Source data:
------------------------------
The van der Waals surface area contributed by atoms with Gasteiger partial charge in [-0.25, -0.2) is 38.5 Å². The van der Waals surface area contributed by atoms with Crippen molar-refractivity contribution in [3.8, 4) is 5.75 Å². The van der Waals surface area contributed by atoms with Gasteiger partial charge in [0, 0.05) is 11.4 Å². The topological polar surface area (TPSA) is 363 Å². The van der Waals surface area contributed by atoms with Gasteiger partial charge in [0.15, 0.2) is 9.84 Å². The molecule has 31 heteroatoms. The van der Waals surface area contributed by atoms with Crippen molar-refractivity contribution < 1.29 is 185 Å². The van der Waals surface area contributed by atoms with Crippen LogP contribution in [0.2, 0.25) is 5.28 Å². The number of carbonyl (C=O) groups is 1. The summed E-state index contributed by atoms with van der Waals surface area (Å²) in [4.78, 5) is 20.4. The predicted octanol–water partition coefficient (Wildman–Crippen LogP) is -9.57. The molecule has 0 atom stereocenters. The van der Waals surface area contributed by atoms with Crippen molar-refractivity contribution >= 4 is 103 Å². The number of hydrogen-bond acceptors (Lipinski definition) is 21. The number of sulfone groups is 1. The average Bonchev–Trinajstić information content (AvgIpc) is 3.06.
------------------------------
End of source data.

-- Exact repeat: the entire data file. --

The van der Waals surface area contributed by atoms with Gasteiger partial charge in [-0.25, -0.2) is 38.5 Å². The van der Waals surface area contributed by atoms with Crippen molar-refractivity contribution in [3.8, 4) is 5.75 Å². The van der Waals surface area contributed by atoms with Gasteiger partial charge in [0, 0.05) is 11.4 Å². The topological polar surface area (TPSA) is 363 Å². The van der Waals surface area contributed by atoms with Gasteiger partial charge in [0.15, 0.2) is 9.84 Å². The molecule has 31 heteroatoms. The van der Waals surface area contributed by atoms with Crippen molar-refractivity contribution < 1.29 is 185 Å². The van der Waals surface area contributed by atoms with Crippen LogP contribution in [0.2, 0.25) is 5.28 Å². The number of carbonyl (C=O) groups is 1. The summed E-state index contributed by atoms with van der Waals surface area (Å²) in [4.78, 5) is 20.4. The predicted octanol–water partition coefficient (Wildman–Crippen LogP) is -9.57. The molecule has 0 atom stereocenters. The van der Waals surface area contributed by atoms with Crippen molar-refractivity contribution >= 4 is 103 Å². The number of hydrogen-bond acceptors (Lipinski definition) is 21. The number of sulfone groups is 1. The average Bonchev–Trinajstić information content (AvgIpc) is 3.06.